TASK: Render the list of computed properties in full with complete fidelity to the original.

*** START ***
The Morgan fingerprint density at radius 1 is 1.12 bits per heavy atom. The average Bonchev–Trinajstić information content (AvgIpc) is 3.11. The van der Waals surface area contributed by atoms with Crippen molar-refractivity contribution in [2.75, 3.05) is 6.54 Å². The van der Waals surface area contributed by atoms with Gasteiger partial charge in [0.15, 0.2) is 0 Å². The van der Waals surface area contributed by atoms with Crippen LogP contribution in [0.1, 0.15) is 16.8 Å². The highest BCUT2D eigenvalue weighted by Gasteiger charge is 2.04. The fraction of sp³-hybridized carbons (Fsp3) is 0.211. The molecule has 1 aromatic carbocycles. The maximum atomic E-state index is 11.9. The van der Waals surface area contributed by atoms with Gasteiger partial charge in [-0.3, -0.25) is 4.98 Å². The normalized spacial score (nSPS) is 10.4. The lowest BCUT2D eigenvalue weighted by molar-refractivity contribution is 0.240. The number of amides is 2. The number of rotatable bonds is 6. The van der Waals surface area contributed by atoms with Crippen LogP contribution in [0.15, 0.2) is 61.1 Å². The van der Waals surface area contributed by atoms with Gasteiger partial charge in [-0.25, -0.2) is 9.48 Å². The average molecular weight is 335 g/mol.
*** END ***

The Morgan fingerprint density at radius 1 is 1.12 bits per heavy atom. The average Bonchev–Trinajstić information content (AvgIpc) is 3.11. The van der Waals surface area contributed by atoms with Crippen molar-refractivity contribution in [2.75, 3.05) is 6.54 Å². The van der Waals surface area contributed by atoms with Gasteiger partial charge in [0.15, 0.2) is 0 Å². The van der Waals surface area contributed by atoms with Crippen LogP contribution in [0.1, 0.15) is 16.8 Å². The highest BCUT2D eigenvalue weighted by Gasteiger charge is 2.04. The fraction of sp³-hybridized carbons (Fsp3) is 0.211. The molecule has 1 aromatic carbocycles. The maximum atomic E-state index is 11.9. The van der Waals surface area contributed by atoms with Gasteiger partial charge in [-0.3, -0.25) is 4.98 Å². The normalized spacial score (nSPS) is 10.4. The lowest BCUT2D eigenvalue weighted by molar-refractivity contribution is 0.240. The number of amides is 2. The number of rotatable bonds is 6. The van der Waals surface area contributed by atoms with Crippen LogP contribution in [0.15, 0.2) is 61.1 Å². The van der Waals surface area contributed by atoms with Gasteiger partial charge in [-0.25, -0.2) is 9.48 Å². The average molecular weight is 335 g/mol.